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DITY™ Newsletter
Vol. 3.7 • February 14, 2007

Service Delivery Tool Gap



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The current glut of software tools, suites and bolt-on products oriented towards the ITILŪ Service Management suite is rich, colorful, and profoundly lacking in one respect -- there are no compelling tools to automate Service Delivery processes.

By Mike Drapeau and Dwight Stewart

What is available for the five Service Delivery processes pales in comparison to what is commercially available to support their more prevalent companion five Service Support processes. At an itSMF local interest group event held in October 2006, seventeen software vendors, each focus on capturing a greater share of the ITSM market, presented their wares.

Of the full range of software offerings, only one had a stand-alone Service Catalog product, a handful had some sort of Service Level Agreement (SLA) modeling, and all spent their marketing punch in showing how they supported some or all of the Service Support processes.

None touted their ability to automate or even to specifically support, from end-to-end, any of the Service Delivery processes. This lack of support, at least as indicated by vendor attendance at a local itSMF event, spurred us to thought – what was it about the five Service Delivery processes that made them such an automation outcast?

The biggest casualty of this ‘gap’ is the success of ITIL implementations that involve Service Delivery.

This article shares insights and offers suggestions as to the reasons behind this lack of attractive Service Delivery-specific tool sets and provides recommendations on how organizations might mitigate the impact.

What Service Delivery tools are actually available?

Not satisfied that the population of ITSM-enabling software vendors was well represented at the itSMF local event, we attempted to uncover as many examples of Service Delivery-oriented software as we could find. We found three vendors offering products specifically for Service Delivery. There are other, more numerous offerings that focus like a laser on just one aspect of just one of the Service Delivery processes. Typically, such software is oriented towards a technical discipline, as the integration and communication necessary to track and report detail to support Service Delivery needs oftentimes requires functionality unique to a certain type of technology (e.g. capacity management information derived from mainframe planning and analysis jobs).

What do that Talking Heads say?

Frankly, not much. A quick read reveals the tools explored are those in support of Incident, Problem, and Change Management – again all Service Support processes. Finally and most ironically, there was at one time an OGC-sponsored publication entitled Service Delivery Tools that has since gone out of print.  The “tool gap” reflects where we are collectively in terms of ITIL maturity. A recent report of the top ITIL initiatives for the respondents for the coming year were:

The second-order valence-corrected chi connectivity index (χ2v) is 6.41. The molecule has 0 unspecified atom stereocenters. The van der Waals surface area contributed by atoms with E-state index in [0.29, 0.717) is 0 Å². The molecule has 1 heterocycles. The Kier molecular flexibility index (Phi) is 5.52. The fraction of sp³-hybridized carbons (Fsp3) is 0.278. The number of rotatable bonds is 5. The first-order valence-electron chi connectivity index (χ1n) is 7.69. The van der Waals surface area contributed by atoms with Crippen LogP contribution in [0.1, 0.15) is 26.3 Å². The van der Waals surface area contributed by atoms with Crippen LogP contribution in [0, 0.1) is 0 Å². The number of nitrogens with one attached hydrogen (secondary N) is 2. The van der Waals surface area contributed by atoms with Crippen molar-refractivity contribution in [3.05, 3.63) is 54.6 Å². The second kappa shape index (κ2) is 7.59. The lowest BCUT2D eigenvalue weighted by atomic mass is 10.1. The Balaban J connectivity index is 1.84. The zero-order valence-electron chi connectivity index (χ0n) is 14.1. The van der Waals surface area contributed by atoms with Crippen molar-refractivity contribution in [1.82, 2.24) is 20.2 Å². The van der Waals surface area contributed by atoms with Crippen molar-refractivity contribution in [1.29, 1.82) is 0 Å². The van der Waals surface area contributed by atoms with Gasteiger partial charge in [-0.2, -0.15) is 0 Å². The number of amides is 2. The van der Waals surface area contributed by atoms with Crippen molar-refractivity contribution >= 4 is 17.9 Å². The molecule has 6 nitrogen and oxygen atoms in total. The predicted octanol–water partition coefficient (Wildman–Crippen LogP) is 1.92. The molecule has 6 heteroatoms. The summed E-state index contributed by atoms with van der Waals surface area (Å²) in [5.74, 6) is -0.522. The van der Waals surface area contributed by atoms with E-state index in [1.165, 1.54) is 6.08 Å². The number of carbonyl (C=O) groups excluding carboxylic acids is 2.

• 63.7% - Configuration Management/CMDB

  • 57.1% - Incident/Problem management

  • 57.1% - IT Service Catalog

  • 52.1% - Change and Release Management

Only one of the four initiatives listed is even related to Service Delivery and, further investigation reveals that the IT Service Catalog is created as a stepping stone to the CMDB not a full-figured implementation of Service Level Management. The hope has been that, as more businesses complete their Service Support implementations, they might press for better Service Delivery automation. This hope has yet to be realized.

What about the little Service Delivery Automation that is Available?

Almost every tool in the ITIL universe has a module entitled “SLM” or that at least boasts the creation of SLAs or possibly capturing Service Level Requirements. But few are directly tied to IT Service Catalogs and fewer still to a CMDB (Configuration Management Database) and, more importantly, they do not cover any of the other many attributes and requirements of the overall Service Level Management process (communication, coordination, documentation, strategic planning, etc.)

In the same way, there are tools which address various aspects of the other four Service Delivery processes, but none are integrated with the others. For example:

  • There are numerous Capacity Management tools that introspect the most minute elements in a certain aspect of technology but none that roll up all the information into a Capacity Plan that stretches across the domains

  • There are many Disaster Recovery Plan management tools and an almost infinite array of software packages to automate recovery through replication, mirroring, and fail-over – but none that follow the lifecycle of IT Service Continuity Management from inception at Business Impact Analysis through all the stages ending with ongoing Operational Management